SINGAPORE - Films led by Asian talent made a strong showing at the Golden Globes on March 1 (Feb 28 night in the United States) when the drama Nomadland, directed by Chinese film-maker Chloe Zhao, and the immigrant story Minari, written and directed by Korean-American Lee Isaac Chung, won major awards.
Nomadland won Best Picture, Best Drama and Best Director for Zhao, while Minari won Best Foreign Language Film.
Zhao, 38, in winning the Best Director Golden Globe, became the second woman in the Globe's 78-year history to win that award. Barbra Streisand had won for the romantic drama Yentl in 1983.
Born and raised in Beijing, she moved to the United Kingdom and the US to attend school while in her teens. After directing a string of critically acclaimed festival films, she has moved on to blockbusters, having helmed the Marvel superhero movie Eternals, to be released later this year.
Nomadland will be released in cinemas in Singapore on March 18. Minari will open on March 11.
The Golden Globes voting panel was called tone-deaf for placing Minari, a work produced in and with a story set in America, from an American film-maker, in the Best Foreign Language Picture category. It was denied a spot in the Best Picture race because more than 50 per cent of its dialogue is in Korean.
The film stars Steven Yeun and Han Ye-ri as a Korean couple who, with two children in tow, move to a small town in Arkansas to start a farm.
If Lee's film, based on his own experiences of growing up in an immigrant family, had been entered in the Best Picture category, it would have been up against Zhao's Nomadland, a film about a woman, played by Frances McDormand, who gives up her home to live with an itinerant community.
Zhao adapted the screenplay from a 2017 non-fiction book, Nomadland: Surviving America In The Twenty-First Century by journalist Jessica Bruder.
Nomadland, with its two wins, came out on top on the film side, together with Borat Subsequent Moviefilm, which won for Best Musical or Comedy and Best Actor - Motion Picture Musical or Comedy for Sacha Baron Cohen.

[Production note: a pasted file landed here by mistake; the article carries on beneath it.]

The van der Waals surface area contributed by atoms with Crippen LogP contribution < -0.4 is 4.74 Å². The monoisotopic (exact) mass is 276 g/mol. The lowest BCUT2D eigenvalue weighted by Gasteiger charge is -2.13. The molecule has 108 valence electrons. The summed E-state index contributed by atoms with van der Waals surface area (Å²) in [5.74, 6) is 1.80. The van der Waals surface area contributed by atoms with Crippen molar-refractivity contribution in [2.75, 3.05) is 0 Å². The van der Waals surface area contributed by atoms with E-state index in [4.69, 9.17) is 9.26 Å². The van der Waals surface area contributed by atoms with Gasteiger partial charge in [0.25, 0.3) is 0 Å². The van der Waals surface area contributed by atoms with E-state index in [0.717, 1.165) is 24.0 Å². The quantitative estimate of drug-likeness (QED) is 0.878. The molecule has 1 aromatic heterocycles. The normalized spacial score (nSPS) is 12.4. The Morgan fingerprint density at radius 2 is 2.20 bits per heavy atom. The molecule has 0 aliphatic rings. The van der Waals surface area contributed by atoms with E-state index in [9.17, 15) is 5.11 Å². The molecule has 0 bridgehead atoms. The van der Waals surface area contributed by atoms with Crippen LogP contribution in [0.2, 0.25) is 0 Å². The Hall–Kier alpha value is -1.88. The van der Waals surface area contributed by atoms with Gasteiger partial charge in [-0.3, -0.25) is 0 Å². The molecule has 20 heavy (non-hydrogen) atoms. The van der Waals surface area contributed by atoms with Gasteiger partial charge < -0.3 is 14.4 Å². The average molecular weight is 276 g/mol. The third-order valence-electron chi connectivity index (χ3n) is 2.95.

The Netflix biographical drama series about British royalty, The Crown, was the show that won the most awards. Its fourth season, set in the Princess Diana years, took home four prizes, one for Best Drama and three acting prizes for Emma Corrin, Josh O'Connor and Gillian Anderson.
It was also a night when black acting talent came to the fore, with artistes such as the late Chadwick Boseman, Andra Day, John Boyega and Daniel Kaluuya winning in their categories.
While some of the wins were expected - the Nomadland and Minari wins were no surprise, for example - others came as a surprise.
Day's win for Best Actress (Motion Picture, Drama) for the title role in the biopic The United States Vs Billie Holiday (2021) came as an upset. British actress Cary Mulligan was tipped to win for playing the vengeance-seeking Cassie in the thriller Promising Young Woman (2020), which opens in cinemas here on March 18.
The Golden Globes have always been seen as the less sober, more trivial cousin of the Academy Awards, but its reputation for frivolity has not made it immune to criticism.
It received more than its usual amount of flak not having black voters on its 90-person panel, leading to nomination omissions for black-led works such as the critically acclaimed drama series I May Destroy You.
Best Motion Picture- Drama: Nomadland
Best Director - Motion Picture: Chloe Zhao (Nomadland)
Best Motion Picture - Musical or Comedy: Borat Subsequent Moviefilm
Best Motion Picture -Foreign Language: Minari
Best Screenplay - Motion Picture: Aaron Sorkin (The Trial Of The Chicago 7)
Best Actor in a Motion Picture - Drama: Chadwick Boseman (Ma Rainey's Black Bottom)
Best Actress in a Motion Picture - Drama: Andra Day (The United States Vs Billie Holiday)
Best Actress in a Motion Picture - Musical or Comedy: Rosamund Pike (I Care A Lot)
Best Actor in a Motion Picture - Musical or Comedy: Sacha Baron Cohen (Borat Subsequent Moviefilm)
Best Motion Picture - Animated: Soul
Best Television Series Drama: The Crown
Best Television Series - Musical or Comedy: Schitt's Creek
Best Television Limited Series or Motion Picture Made for Television: The Queen's Gambit
Best Performance by an Actor in a Television Series - Drama: Josh O'Connor (The Crown)
Best Performance by an Actress in a Television Series - Drama: Emma Corrin (The Crown)
Best Performance by an Actor in a Television Series - Musical or Comedy: Jason Sudekis (Ted Lasso)
Best Performance by an Actress in a Television Series - Musical or Comedy: Catherine O'Hara (Schitt's Creek)
Best Performance by an Actor in a Limited Series or Motion Picture Made for Television: Mark Ruffalo (I Know This Much is True)
Best Performance by an Actress in a Limited Series or Motion Picture Made for Television: Anya Taylor-Joy (The Queen's Gambit)